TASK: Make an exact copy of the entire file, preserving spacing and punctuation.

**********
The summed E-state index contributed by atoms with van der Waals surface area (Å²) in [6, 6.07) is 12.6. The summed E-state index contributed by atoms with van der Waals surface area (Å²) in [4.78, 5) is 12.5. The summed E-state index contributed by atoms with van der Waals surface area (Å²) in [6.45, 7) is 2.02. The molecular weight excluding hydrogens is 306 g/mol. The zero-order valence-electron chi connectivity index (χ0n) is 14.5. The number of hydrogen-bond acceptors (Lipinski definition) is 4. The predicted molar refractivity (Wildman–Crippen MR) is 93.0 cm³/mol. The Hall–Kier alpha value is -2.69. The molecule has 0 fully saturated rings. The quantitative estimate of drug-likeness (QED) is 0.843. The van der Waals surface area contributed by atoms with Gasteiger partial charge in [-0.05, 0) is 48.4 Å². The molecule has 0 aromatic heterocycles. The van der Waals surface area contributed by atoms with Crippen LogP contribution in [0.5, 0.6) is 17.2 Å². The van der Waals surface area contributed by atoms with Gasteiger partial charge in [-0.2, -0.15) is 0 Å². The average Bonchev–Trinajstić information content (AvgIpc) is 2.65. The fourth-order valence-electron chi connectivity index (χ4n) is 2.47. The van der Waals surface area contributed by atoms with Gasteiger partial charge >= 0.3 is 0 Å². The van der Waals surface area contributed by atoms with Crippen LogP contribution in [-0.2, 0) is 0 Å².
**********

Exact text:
The summed E-state index contributed by atoms with van der Waals surface area (Å²) in [6, 6.07) is 12.6. The summed E-state index contributed by atoms with van der Waals surface area (Å²) in [4.78, 5) is 12.5. The summed E-state index contributed by atoms with van der Waals surface area (Å²) in [6.45, 7) is 2.02. The molecular weight excluding hydrogens is 306 g/mol. The zero-order valence-electron chi connectivity index (χ0n) is 14.5. The number of hydrogen-bond acceptors (Lipinski definition) is 4. The predicted molar refractivity (Wildman–Crippen MR) is 93.0 cm³/mol. The Hall–Kier alpha value is -2.69. The molecule has 0 fully saturated rings. The quantitative estimate of drug-likeness (QED) is 0.843. The van der Waals surface area contributed by atoms with Gasteiger partial charge in [-0.05, 0) is 48.4 Å². The molecule has 0 aromatic heterocycles. The van der Waals surface area contributed by atoms with Crippen LogP contribution in [0.5, 0.6) is 17.2 Å². The van der Waals surface area contributed by atoms with Gasteiger partial charge in [-0.2, -0.15) is 0 Å². The average Bonchev–Trinajstić information content (AvgIpc) is 2.65. The fourth-order valence-electron chi connectivity index (χ4n) is 2.47. The van der Waals surface area contributed by atoms with Gasteiger partial charge >= 0.3 is 0 Å². The van der Waals surface area contributed by atoms with Crippen LogP contribution in [-0.2, 0) is 0 Å².